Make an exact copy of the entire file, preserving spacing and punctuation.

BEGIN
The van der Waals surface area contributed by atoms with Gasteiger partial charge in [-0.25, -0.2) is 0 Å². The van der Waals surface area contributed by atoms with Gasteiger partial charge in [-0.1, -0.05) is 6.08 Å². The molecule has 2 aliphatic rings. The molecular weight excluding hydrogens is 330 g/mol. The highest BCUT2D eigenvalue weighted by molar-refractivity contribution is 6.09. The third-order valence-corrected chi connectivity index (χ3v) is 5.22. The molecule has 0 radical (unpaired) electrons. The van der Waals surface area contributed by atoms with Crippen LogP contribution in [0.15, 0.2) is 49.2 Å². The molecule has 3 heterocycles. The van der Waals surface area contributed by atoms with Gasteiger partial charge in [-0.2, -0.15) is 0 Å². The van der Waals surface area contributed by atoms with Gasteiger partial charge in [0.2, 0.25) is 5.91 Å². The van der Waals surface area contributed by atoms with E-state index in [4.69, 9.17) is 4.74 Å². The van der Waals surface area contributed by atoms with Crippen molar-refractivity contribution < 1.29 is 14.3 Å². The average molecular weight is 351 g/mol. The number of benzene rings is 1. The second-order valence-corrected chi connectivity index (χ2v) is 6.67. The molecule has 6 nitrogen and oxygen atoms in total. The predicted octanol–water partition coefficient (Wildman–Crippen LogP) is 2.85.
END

The van der Waals surface area contributed by atoms with Gasteiger partial charge in [-0.25, -0.2) is 0 Å². The van der Waals surface area contributed by atoms with Gasteiger partial charge in [-0.1, -0.05) is 6.08 Å². The molecule has 2 aliphatic rings. The molecular weight excluding hydrogens is 330 g/mol. The highest BCUT2D eigenvalue weighted by molar-refractivity contribution is 6.09. The third-order valence-corrected chi connectivity index (χ3v) is 5.22. The molecule has 0 radical (unpaired) electrons. The van der Waals surface area contributed by atoms with Crippen LogP contribution in [0.15, 0.2) is 49.2 Å². The molecule has 3 heterocycles. The van der Waals surface area contributed by atoms with Gasteiger partial charge in [-0.2, -0.15) is 0 Å². The van der Waals surface area contributed by atoms with Gasteiger partial charge in [0.2, 0.25) is 5.91 Å². The van der Waals surface area contributed by atoms with E-state index in [4.69, 9.17) is 4.74 Å². The van der Waals surface area contributed by atoms with Crippen molar-refractivity contribution < 1.29 is 14.3 Å². The average molecular weight is 351 g/mol. The number of benzene rings is 1. The second-order valence-corrected chi connectivity index (χ2v) is 6.67. The molecule has 6 nitrogen and oxygen atoms in total. The predicted octanol–water partition coefficient (Wildman–Crippen LogP) is 2.85.